Residents of Omaha will still have the chance to place bets on slot-style machines without crossing the Missouri River as a court decision once again provided the Ponca Tribe of Nebraska with the legal right to keep its Prairie Flower casino operational.
In a written ruling issued on August 13th, the US District Court Judge Stephanie Rose overruled the arguments of the States of Nebraska and Iowa and the City of Council Bluffs that she had made a mistake by not addressing the National Indian Gaming Commission to close the casino following a previous ruling in March 2019.
According to the three governments, the National Indian Gaming Commission should not have given the green light to the Ponca Tribe of Nebraska to build a gambling venue in Carter Lake due to the fact that the 4.8-acre parcel which the tribe bought in 1999 was not part of their historical “restored lands”. The Tribe’s opponents have also been claiming that the Poncas breached a promise made by its legal representative to Council Bluffs in 2002 that the property would not be used as a casino but it would rather host a medical clinic.
The Ponca Tribe has argued that the aforementioned piece of land is, in fact, part of its restored lands. It also claims that the Tribal Council had not given its approval for the 2002 agreement.
The Legal Battle over Prairie Flower Casino Has Been On for More Than a Decade
The legal battle between the Native American tribe and the governments started in 2007 after the three governments challenged the approval which the tribe had received from the Commission and which allowed it to build the gambling venue in the municipality. The legal challenge remained unsolved for about a decade and finally resulted in the Commission’s decision to approve the casino.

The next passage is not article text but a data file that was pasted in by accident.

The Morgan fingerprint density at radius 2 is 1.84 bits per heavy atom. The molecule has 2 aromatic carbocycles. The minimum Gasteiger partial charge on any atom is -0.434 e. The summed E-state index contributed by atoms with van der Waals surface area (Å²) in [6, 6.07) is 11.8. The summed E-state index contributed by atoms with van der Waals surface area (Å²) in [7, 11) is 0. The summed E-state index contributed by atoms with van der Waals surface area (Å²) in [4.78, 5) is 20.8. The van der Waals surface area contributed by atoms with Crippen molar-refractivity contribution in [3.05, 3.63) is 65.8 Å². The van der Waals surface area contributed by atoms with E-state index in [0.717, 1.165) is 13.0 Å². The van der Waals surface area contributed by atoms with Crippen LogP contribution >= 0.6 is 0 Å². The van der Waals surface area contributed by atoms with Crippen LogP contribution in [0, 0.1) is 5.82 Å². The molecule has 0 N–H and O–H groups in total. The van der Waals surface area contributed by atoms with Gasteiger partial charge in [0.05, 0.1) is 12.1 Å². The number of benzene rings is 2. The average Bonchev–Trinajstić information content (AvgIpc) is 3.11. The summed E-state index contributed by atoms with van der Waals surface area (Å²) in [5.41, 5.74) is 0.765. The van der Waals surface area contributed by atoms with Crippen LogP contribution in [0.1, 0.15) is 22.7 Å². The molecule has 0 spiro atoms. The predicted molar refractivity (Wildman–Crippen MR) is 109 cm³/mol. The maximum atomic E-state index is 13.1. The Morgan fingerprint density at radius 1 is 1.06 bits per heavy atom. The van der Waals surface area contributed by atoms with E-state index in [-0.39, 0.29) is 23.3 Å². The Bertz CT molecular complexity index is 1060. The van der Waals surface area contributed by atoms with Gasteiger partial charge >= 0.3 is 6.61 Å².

The three governments, however, were not happy and reopened the legal challenge once again. Nevertheless, the Prairie Flower casino operated by the Ponca Tribe of Nebraska started operation on November 1st, 2018.
The decision which US District Judge Rose announced in March dismissed requests from both parties and directed the commission to reconsider an earlier decision. The legal representatives of the three governments had been willing to see the judge declare her own order breaching the Commissions ruling from 2017, which would have probably ended up with the casino ceasing operation at the time of the court action.
Back in April, the Commission once again provided the casino with approval, this time revealing that the 2002 agreement of the Ponca Tribe had been taken into account. Judge Rose explained that the ruling was not vacated because an eventual closure of the casino would have resulted in considerable hurdled for the tribe, which outweighed what she described as “minimal defects” in the decision of the commission.